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Reno Hazmat's operational procedures emphasize analysis and monitoring of incident scenes to mitigate emergencies more quickly and shrink the required distances of "hot zones." Using this process, the team has reduced average incident time from six hours to 45 minutes. Hazmat team members are trained to be analysis "experts." One primary tool for on-scene analysis is a laboratory-grade portable Inflicon Hapsite mass chromograph gas spectrometer used to identify unknown liquids and gases. This is an expensive instrument and very few departments have this resource available to them because of the cost. Additional equipment available includes radiation monitors, Area Rae, chlorine and carbon monoxide detectors, four-gas meters, HazCat kits, Foxbough-HID/PID for organic vapors, Guardian Reader for biologicals and the M256 kits for WMD. The Hazcat Kit involves chemical analysis to identify unknown materials or identify chemical families they belong to. All trucks, rescue units and chiefs carry four-gas meters. Station 3 houses a maintenance and calibration shop operated by hazmat technicians for testing, calibration and maintenance of monitoring equipment.
Computer-related and hard-copy reference information carried on the hazmat unit includes NIOSH Pocket Guide, ERG, Hawley's Condensed Chemical Dictionary, U.S. Coast Guard CHRIS Manual, CAMEO, TOXNET, Farm Chemical Handbook, IFSTA manuals relating to hazardous materials response and an MSDS database.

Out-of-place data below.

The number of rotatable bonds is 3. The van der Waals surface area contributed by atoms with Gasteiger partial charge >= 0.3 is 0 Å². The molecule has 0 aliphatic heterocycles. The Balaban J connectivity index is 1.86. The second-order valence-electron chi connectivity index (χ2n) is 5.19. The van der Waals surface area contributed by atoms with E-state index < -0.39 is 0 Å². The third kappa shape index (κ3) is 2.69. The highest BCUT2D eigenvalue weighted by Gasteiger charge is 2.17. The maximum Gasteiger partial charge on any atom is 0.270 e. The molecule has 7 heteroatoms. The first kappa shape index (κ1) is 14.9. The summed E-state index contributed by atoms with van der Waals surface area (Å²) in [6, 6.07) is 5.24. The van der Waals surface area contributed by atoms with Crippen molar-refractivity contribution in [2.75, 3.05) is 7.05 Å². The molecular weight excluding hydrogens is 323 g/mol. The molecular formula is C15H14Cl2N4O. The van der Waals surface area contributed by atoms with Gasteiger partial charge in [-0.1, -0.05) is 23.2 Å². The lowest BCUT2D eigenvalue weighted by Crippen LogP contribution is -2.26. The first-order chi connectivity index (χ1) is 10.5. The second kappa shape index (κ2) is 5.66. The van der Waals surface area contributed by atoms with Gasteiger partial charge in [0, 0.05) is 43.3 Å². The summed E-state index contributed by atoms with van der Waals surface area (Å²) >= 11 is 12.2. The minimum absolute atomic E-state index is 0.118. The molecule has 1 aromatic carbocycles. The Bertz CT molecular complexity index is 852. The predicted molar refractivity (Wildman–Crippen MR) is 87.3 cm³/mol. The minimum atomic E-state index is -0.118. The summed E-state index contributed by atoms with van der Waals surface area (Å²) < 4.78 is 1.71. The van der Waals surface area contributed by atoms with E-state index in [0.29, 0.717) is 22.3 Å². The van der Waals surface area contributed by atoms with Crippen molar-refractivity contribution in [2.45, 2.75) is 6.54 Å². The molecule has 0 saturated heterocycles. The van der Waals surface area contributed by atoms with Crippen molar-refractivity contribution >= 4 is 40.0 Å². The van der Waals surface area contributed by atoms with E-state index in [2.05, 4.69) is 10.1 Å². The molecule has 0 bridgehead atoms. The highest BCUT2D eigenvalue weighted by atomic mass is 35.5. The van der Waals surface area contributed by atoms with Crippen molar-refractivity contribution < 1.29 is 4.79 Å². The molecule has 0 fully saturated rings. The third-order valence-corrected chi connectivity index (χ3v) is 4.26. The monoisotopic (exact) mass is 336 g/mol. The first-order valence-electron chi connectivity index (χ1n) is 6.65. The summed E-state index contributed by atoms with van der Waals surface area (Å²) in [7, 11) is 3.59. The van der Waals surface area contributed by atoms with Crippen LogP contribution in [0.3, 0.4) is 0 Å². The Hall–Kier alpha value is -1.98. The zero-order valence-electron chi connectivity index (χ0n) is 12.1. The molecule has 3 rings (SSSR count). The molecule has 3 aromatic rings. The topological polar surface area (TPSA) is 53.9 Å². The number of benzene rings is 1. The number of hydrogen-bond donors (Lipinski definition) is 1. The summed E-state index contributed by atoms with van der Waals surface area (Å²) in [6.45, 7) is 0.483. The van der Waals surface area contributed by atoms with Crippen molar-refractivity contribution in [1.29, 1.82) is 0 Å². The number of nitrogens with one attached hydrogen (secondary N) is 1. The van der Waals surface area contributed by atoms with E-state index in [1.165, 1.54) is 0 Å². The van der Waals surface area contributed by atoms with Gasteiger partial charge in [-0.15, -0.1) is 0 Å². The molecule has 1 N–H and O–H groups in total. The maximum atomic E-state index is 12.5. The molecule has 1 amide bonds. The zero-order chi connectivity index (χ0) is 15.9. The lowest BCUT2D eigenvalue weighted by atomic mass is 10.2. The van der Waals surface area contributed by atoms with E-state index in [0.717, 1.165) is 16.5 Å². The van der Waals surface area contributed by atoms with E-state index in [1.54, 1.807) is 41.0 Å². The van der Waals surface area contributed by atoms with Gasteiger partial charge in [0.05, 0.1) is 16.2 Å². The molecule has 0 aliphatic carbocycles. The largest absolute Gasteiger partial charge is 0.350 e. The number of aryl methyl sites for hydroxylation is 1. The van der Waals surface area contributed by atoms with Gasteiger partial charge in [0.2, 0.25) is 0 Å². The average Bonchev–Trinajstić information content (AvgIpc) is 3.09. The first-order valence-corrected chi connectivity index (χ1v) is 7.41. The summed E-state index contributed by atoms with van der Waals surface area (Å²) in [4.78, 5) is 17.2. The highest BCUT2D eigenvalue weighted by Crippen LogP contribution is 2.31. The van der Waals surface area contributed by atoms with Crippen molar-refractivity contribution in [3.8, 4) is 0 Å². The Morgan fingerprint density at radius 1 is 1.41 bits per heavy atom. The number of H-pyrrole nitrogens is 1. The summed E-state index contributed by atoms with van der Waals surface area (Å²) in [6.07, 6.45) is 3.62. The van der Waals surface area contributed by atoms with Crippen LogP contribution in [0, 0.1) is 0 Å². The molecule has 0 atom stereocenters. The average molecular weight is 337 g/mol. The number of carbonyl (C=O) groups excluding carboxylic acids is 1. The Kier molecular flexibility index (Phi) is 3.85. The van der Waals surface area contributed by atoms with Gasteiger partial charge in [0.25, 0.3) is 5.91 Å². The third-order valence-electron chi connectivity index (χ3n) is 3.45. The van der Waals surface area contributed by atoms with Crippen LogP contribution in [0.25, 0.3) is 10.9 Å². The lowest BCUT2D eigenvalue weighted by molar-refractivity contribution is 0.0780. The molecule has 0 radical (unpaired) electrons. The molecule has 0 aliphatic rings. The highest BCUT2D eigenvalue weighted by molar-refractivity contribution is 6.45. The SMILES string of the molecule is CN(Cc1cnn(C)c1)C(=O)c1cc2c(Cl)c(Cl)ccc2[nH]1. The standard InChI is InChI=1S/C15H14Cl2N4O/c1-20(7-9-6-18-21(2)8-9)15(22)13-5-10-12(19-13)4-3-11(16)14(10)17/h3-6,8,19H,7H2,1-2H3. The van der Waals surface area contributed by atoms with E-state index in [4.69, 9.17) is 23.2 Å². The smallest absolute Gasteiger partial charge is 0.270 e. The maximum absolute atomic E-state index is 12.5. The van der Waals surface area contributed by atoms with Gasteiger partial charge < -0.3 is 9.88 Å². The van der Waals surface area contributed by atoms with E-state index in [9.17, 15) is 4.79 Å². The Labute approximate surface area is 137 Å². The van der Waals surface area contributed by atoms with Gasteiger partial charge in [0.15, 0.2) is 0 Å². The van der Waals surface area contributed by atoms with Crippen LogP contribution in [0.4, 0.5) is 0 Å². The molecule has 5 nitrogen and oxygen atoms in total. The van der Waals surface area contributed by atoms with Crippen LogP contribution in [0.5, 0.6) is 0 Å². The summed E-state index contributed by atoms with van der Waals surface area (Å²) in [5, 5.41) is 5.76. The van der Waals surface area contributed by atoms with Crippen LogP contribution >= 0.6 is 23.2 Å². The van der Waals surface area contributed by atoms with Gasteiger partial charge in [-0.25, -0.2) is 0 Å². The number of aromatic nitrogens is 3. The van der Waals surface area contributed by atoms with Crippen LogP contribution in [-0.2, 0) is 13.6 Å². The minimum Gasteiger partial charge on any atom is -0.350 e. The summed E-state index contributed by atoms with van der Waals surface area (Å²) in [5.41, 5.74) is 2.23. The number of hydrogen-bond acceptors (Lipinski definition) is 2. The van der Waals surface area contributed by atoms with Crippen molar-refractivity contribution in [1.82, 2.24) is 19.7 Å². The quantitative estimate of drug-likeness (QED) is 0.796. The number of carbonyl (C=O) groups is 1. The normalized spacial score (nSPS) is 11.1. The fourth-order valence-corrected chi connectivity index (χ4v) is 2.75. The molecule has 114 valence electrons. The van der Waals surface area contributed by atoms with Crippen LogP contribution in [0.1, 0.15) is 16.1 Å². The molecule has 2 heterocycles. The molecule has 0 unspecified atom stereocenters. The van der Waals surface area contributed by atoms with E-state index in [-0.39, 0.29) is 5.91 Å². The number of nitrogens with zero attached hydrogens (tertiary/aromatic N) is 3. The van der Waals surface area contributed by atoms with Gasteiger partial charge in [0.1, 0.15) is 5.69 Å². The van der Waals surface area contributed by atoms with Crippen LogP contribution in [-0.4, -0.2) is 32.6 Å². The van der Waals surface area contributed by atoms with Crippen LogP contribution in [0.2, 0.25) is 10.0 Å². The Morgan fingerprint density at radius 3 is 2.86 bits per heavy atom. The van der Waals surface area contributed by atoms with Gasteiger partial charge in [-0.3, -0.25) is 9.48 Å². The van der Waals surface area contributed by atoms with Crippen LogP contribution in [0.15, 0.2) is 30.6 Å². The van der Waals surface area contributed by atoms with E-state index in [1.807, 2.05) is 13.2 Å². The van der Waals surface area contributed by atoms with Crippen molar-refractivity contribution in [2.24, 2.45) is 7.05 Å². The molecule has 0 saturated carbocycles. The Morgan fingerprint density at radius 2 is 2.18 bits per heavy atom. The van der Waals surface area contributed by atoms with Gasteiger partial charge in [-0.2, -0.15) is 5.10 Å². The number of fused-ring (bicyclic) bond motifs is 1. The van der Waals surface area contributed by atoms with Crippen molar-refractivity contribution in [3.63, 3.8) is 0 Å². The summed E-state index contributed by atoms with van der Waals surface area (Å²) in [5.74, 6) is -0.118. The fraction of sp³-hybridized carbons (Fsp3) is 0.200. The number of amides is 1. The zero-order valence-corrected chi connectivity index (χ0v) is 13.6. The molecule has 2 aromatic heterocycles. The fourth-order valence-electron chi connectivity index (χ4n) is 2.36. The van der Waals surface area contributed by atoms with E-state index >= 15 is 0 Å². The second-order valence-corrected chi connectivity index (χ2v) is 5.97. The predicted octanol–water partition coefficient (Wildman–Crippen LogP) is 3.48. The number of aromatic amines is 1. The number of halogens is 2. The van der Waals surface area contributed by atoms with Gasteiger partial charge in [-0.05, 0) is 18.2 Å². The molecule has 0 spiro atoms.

Additional information about the regional hazmat team and its operations is available by contacting Division Chief Bob Knoll at 775-334-2315.
ROBERT BURKE, a Firehouse® contributing editor, is the fire marshal for the University of Maryland-Baltimore. He is a Certified Fire Protection Specialist (CFSP), Fire Inspector II, Fire Inspector III, Fire Investigator and Hazardous Materials Specialist, and has served on state and county hazardous materials response teams. Burke is an adjunct instructor at the National Fire Academy and the Community College of Baltimore, Catonsville Campus, and the author of the textbooks Hazardous Materials Chemistry for Emergency Responders and Counter-Terrorism for Emergency Responders. He can be contacted at firstname.lastname@example.org.